Revolutionizing Environmental Law: Exploring the Rights of Nature Movement
The global momentum supporting efforts to enshrine rights for rivers, species and ecosystems has been building for more than a decade. It feels like there is a new report or story in the press on a weekly basis, if not daily. From Florida to Washington State to Cape Cod to Ecuador, New Zealand, India, England and beyond, the movement around Rights of Nature is burgeoning around the planet. If you’re a long-time reader of this newsletter, you’re likely at least familiar with the concept, but for many, even those well-steeped in environmental activism, this revolutionary approach arguing that nature should have legal standing turns the page on traditional notions of environmental law.
Briefly stated, the current system of environmental regulations and their enforcement in this country (and around the world) are only as strong as the legislation and the mindset they sprang from. Advocates of a Rights of Nature approach hold that this system is doing nothing more than attempting to regulate the pace and scale of ecological destruction. The recent approval of the Willow Project in Alaska is a reminder that the government oversight of land and water was designed to ease and support resource extraction from the start, and it was only later that regulations regarding environmental harm were added to the mix. Imbuing natural systems, features and species with specific legal rights and standing changes the game, theoretically giving nature the right to literally have her day in court.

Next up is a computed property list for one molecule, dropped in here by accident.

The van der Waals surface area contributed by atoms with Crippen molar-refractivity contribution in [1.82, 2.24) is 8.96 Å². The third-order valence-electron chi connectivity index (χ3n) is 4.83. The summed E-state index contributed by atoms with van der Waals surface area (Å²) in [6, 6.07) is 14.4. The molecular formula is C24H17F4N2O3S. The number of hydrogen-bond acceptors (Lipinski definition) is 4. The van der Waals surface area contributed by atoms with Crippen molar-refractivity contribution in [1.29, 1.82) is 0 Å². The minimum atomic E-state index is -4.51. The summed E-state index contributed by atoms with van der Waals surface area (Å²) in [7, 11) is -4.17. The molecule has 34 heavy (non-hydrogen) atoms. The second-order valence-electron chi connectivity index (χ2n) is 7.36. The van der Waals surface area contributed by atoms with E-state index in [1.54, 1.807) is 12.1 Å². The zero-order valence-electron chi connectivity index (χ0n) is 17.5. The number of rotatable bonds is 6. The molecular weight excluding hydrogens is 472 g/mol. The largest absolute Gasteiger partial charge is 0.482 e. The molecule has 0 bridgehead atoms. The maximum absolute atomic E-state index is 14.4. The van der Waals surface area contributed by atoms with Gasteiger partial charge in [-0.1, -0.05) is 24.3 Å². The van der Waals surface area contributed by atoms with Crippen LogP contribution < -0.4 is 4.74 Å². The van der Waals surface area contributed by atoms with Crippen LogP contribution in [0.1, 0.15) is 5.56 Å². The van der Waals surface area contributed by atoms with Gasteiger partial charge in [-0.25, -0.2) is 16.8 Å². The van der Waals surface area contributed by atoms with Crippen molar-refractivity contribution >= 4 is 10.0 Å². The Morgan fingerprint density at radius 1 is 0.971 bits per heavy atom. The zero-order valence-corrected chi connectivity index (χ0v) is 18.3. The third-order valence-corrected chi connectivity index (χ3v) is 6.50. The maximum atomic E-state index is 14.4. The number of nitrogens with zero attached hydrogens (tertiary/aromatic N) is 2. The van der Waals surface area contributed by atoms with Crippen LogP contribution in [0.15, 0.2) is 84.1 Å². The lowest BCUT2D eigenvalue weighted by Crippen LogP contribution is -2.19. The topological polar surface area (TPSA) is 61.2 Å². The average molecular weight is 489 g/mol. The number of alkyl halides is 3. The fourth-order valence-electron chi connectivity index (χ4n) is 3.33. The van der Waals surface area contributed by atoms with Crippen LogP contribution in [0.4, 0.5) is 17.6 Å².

Giving nature legal standing challenges many core tenants of Western society and makes a variety of players in the system deeply uncomfortable. These are not minor distinctions being made; rather the Rights of Nature movement is truly revolutionary, with all the danger, drama, contradictions and passion that come with revolutionary movements. In this newsletter, we dip into the growing river of activity, highlighting projects, opinions, news and perspectives to support our collective understanding of this building movement.
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Opinion: Rights of Nature Is a Logical Extension of the American Legal System
“The line between harm to humanity and harm to Nature is non-existent. Despite our enormous capacity to create and destroy, we humans are not separate from our natural environment.”
Britt Gondolfi has supported Bioneers Rights of Nature initiatives by researching the intersections of tribal sovereignty and federal Indian law. In this opinion piece, she details why nature should have rights, and how Tribal Courts are taking the matter into their own hands.
Rights of Nature at Bioneers 2023
Learn more about Rights of Nature at Bioneers 2023 with a film screening and a panel session.
“Does Nature Have Rights?” is a short film that shows frontline Ecuadorian conservationists invoking the “Rights of Nature” clause in their nation’s constitution to work to save areas of immense biodiversity.
In the “International Perspectives on Rights of Nature in Tribal Law” panel, we’ll hear from Indigenous leaders whose tribes have adopted Rights of Nature frameworks to protect sacred territories. They will share practical strategies for organizing and implementing Rights of Nature campaigns within international legal frameworks. Join us to learn more about the movement, and how you can be a part of it.
Dan Wildcat on Rights of Nature
“I think we need to recognize that the most important thing that we have to disabuse ourselves of in the modern world is this false dichotomy between nature and culture.”
Dan Wildcat, Ph.D., discusses what we need to do to save Mother Earth, beginning with changing our view of our place on the Earth in this speech from the Bioneers Indigenous Forum.
Bioneers Rights of Nature Project